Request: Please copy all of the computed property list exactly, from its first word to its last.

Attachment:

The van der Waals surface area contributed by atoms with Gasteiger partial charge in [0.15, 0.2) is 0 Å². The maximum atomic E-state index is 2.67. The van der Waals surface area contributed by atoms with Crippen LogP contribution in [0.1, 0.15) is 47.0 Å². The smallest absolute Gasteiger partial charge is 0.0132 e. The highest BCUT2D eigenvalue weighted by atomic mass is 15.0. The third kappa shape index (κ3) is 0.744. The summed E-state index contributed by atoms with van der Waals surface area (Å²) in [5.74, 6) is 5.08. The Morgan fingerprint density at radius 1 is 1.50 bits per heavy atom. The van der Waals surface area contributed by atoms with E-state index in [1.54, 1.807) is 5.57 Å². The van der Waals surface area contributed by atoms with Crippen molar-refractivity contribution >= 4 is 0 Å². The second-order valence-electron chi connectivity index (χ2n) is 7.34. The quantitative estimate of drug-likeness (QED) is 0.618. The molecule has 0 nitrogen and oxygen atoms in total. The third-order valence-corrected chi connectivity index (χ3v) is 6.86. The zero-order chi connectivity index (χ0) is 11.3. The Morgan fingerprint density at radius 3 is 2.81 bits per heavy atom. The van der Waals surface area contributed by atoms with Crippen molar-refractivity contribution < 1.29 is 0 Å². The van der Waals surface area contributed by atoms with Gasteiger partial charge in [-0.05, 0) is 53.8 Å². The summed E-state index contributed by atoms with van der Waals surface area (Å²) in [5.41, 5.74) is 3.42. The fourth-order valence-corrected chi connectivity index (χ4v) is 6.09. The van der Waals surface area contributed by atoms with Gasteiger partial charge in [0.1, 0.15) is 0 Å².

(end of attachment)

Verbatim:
The van der Waals surface area contributed by atoms with Gasteiger partial charge in [0.15, 0.2) is 0 Å². The maximum atomic E-state index is 2.67. The van der Waals surface area contributed by atoms with Crippen LogP contribution in [0.1, 0.15) is 47.0 Å². The smallest absolute Gasteiger partial charge is 0.0132 e. The highest BCUT2D eigenvalue weighted by atomic mass is 15.0. The third kappa shape index (κ3) is 0.744. The summed E-state index contributed by atoms with van der Waals surface area (Å²) in [5.74, 6) is 5.08. The Morgan fingerprint density at radius 1 is 1.50 bits per heavy atom. The van der Waals surface area contributed by atoms with E-state index in [1.54, 1.807) is 5.57 Å². The van der Waals surface area contributed by atoms with Crippen molar-refractivity contribution >= 4 is 0 Å². The second-order valence-electron chi connectivity index (χ2n) is 7.34. The quantitative estimate of drug-likeness (QED) is 0.618. The molecule has 0 nitrogen and oxygen atoms in total. The third-order valence-corrected chi connectivity index (χ3v) is 6.86. The zero-order chi connectivity index (χ0) is 11.3. The Morgan fingerprint density at radius 3 is 2.81 bits per heavy atom. The van der Waals surface area contributed by atoms with Crippen molar-refractivity contribution < 1.29 is 0 Å². The van der Waals surface area contributed by atoms with Gasteiger partial charge in [-0.05, 0) is 53.8 Å². The summed E-state index contributed by atoms with van der Waals surface area (Å²) in [5.41, 5.74) is 3.42. The fourth-order valence-corrected chi connectivity index (χ4v) is 6.09. The van der Waals surface area contributed by atoms with Gasteiger partial charge in [0.1, 0.15) is 0 Å².